# Find all n^3-n = d^2+d

ramsey2879
Someone told me that he heard that there is a proof based on the elliptic method that only one solution in intergers exists for this problem. This is beyond me however as I have no experience in this area. Can anyone lead me to a citation of the proof or tell me how to proceed. P.S. I determined that d has to equal the floor of the square root of n^3-n and that n=6, d=14 is a solution.

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Homework Helper
n^3 - n = d^2 + d

n(n^2 - 1)= d(d + 1)
n(n + 1)(n - 1) = d(d + 1)

Clearly n = 2 and d = 2 is a solution. n = 0 and d = 0 or -1, n = -1 and d = 0 or -1, n = 1 and d = 0 or -1...

robert Ihnot
A start on the problem is to notice that 4(d(d+1))+1 = 4d^2+4d+1 = (2d+1)^2.

Thus we have 4N^3-4N+1 = X^2.

Checking for squares up to N=1000, N non-negative, produces only N=0,1,2,6. This suggests that no other solutions exist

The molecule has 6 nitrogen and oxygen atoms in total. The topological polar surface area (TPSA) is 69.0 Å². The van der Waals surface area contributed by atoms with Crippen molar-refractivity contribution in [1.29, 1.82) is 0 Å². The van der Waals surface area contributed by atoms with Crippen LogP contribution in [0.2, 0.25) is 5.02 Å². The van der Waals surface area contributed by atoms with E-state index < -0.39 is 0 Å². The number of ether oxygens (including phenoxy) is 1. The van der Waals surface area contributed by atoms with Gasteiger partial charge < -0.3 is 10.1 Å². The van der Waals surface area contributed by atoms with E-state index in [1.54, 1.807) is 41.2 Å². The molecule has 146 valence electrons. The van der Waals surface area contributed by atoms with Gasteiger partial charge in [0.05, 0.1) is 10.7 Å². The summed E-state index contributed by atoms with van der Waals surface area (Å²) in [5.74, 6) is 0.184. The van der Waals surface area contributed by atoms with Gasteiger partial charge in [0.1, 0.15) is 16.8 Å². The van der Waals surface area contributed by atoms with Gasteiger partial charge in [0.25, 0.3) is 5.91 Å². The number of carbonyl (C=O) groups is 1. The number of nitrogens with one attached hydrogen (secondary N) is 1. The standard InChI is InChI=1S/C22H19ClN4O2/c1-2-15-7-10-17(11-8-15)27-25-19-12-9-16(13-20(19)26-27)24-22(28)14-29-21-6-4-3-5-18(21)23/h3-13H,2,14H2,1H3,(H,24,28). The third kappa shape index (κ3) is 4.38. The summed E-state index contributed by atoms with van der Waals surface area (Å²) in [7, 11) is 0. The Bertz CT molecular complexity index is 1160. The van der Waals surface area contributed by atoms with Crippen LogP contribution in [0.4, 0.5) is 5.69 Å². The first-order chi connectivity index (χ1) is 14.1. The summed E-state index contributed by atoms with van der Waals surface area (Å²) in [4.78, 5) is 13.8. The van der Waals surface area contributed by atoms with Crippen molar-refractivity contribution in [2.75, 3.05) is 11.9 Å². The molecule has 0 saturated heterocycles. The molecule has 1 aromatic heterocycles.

ramsey2879
robert Ihnot said:
A start on the problem is to notice that 4(d(d+1))+1 = 4d^2+4d+1 = (2d+1)^2.

Thus we have 4N^3-4N+1 = X^2.

Checking for squares up to N=1000, N non-negative, produces only N=0,1,2,6. This suggests that no other solutions exist
Yes, you are right I miss some important conditions given in the original problem thst excluded n=0,1,2. In my modification I let n=b in the problem below: Let a, b, c,d,e be integers such that none of them equals 1.
Does there exist a set of three consecutive integers,{a,b,c} and
another set of two consecutive integers, {d,e} such that a*b*c = d*e?
So n=0,1,2 are excluded since then one of a,b,c=1. But then N=-1 appears to be a solution, doesn't it?